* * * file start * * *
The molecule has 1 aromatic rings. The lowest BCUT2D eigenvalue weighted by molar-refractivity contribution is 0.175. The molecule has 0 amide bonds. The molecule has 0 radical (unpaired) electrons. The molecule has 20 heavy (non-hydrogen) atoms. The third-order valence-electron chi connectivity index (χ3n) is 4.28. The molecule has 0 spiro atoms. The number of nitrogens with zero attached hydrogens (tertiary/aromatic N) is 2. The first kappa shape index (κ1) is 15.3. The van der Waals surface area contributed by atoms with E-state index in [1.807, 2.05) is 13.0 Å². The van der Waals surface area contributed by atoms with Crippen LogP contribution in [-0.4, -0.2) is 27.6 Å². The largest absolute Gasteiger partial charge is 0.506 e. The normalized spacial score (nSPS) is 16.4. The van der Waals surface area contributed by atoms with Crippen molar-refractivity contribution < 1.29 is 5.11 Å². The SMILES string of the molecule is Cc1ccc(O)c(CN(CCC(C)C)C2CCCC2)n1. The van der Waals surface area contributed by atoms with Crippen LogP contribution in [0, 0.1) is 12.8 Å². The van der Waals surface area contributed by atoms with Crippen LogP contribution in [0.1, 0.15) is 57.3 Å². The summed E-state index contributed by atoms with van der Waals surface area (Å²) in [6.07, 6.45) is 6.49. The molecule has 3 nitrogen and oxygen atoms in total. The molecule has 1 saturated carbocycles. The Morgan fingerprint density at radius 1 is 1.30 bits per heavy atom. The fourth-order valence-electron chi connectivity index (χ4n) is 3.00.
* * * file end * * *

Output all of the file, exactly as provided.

The molecule has 1 aromatic rings. The lowest BCUT2D eigenvalue weighted by molar-refractivity contribution is 0.175. The molecule has 0 amide bonds. The molecule has 0 radical (unpaired) electrons. The molecule has 20 heavy (non-hydrogen) atoms. The third-order valence-electron chi connectivity index (χ3n) is 4.28. The molecule has 0 spiro atoms. The number of nitrogens with zero attached hydrogens (tertiary/aromatic N) is 2. The first kappa shape index (κ1) is 15.3. The van der Waals surface area contributed by atoms with E-state index in [1.807, 2.05) is 13.0 Å². The van der Waals surface area contributed by atoms with Crippen LogP contribution in [-0.4, -0.2) is 27.6 Å². The largest absolute Gasteiger partial charge is 0.506 e. The normalized spacial score (nSPS) is 16.4. The van der Waals surface area contributed by atoms with Crippen molar-refractivity contribution < 1.29 is 5.11 Å². The SMILES string of the molecule is Cc1ccc(O)c(CN(CCC(C)C)C2CCCC2)n1. The van der Waals surface area contributed by atoms with Crippen LogP contribution in [0, 0.1) is 12.8 Å². The van der Waals surface area contributed by atoms with Crippen LogP contribution in [0.1, 0.15) is 57.3 Å². The summed E-state index contributed by atoms with van der Waals surface area (Å²) in [6.07, 6.45) is 6.49. The molecule has 3 nitrogen and oxygen atoms in total. The molecule has 1 saturated carbocycles. The Morgan fingerprint density at radius 1 is 1.30 bits per heavy atom. The fourth-order valence-electron chi connectivity index (χ4n) is 3.00.